The stigma surrounding mental health often leads young people to shy away from seeking the help and support they need, leaving them to face discrimination and exclusion. Mental health conditions can have a significant impact on young people’s development and integration into society and the world of work

mental health

Yes, There Is Stigma Related to Mental Health

Stigma, as it relates to mental health, is when people who experience mental illness are viewed or view themselves in a negative light.

Mental health stigma can either be public stigma, self-stigma, or a combination of the two.

Public stigma includes stereotypes and discrimination held by the general population. A person can adopt public stigma and hold negative beliefs even before developing a mental illness.

Stereotypes include beliefs that people are responsible for their mental health issues or that those with mental illness are more likely to be dangerous.

Common forms of discrimination include denying someone housing or turning down someone for a job based on their mental health.

Self-stigma happens when someone with mental illness applies negative public views to themselves. They observe others’ negative attitudes. Often, they believe they are unworthy or should be able to control their symptoms through willpower.

When someone takes on beliefs like these, it’s easy for them to feel isolated, misunderstood, or that they’re the underdog. They may hesitate to apply for housing, get medical care, and participate in community activities.

Mental health is strongest taboo, says research

People are more reluctant to reveal they have a mental illness than to come out as gay, according to a new study that reaffirms warnings from campaigners that mental illness still faces a persistent social taboo.

In a survey of 2,000 people across Britain, almost 30% said they would find it difficult to admit publicly to having a mental illness, compared with 20% who said they would have difficulty coming out as gay.

Commissioned by the Time to Change campaign, an umbrella group of charities and the Institute of Psychiatry with a remit to challenge stigma, the survey also found that admitting to a mental health condition was deemed harder than confessing to having a drink problem or going bankrupt.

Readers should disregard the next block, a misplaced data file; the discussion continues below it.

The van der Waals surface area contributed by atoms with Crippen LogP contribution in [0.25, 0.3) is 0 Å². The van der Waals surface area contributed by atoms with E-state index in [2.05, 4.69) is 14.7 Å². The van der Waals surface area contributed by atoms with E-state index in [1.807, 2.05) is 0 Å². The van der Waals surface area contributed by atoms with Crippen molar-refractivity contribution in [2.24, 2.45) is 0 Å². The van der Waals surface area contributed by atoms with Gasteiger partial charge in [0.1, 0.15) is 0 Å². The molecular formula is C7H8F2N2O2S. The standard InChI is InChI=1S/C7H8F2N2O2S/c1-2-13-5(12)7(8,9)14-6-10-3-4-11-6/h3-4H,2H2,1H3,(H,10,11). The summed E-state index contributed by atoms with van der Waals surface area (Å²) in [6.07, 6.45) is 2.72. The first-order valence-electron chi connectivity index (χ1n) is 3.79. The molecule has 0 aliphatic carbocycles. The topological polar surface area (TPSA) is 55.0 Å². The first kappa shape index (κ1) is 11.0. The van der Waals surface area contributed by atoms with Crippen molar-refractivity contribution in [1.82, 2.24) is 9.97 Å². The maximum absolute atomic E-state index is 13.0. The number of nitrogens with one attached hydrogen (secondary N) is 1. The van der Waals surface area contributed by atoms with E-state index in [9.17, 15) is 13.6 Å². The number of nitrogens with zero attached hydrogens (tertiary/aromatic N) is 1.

Almost a third of respondents believed someone with a mental health problem couldn’t do a responsible job.

“Perhaps it’s no surprise that a separate study found fewer than four in 10 employers would feel able to employ someone with a mental health problem,” the study’s authors say.

“The figures paint a bleak picture that reflects a Britain where mental health problems can stop you getting a job, having social interaction and getting on with life because they are so stigmatized.”

The Facts on Stigma, Prejudice and Discrimination

Stigma often comes from lack of understanding or fear. Inaccurate or misleading media representations of mental illness contribute to both those factors. A review of studies on stigma shows that while the public may accept the medical or genetic nature of a mental health disorder and the need for treatment, many people still have a negative view of those with mental illness.

Researchers identify different types of stigma:

  • Public stigma involves the negative or discriminatory attitudes that others have about mental illness.
  • Self-stigma refers to the negative attitudes, including internalized shame, that people with mental illness have about their own condition.
  • Institutional stigma, is more systemic, involving policies of government and private organizations that intentionally or unintentionally limit opportunities for people with mental illness. Examples include lower funding for mental illness research or fewer mental health services relative to other health care.

Stigma not only directly affects individuals with mental illness but also the loved ones who support them, often including their family members.

Stigma around mental illness especially an issue in some diverse racial and ethnic communities and it can be a major barrier to people from those cultures accessing mental health services. For example, in some Asian cultures, seeking professional help for mental illness may be counter to cultural values of strong family, emotional restraint and avoiding shame. Among some groups, including the African American community’s, distrust of the mental healthcare system can also be a barrier to seeking help.

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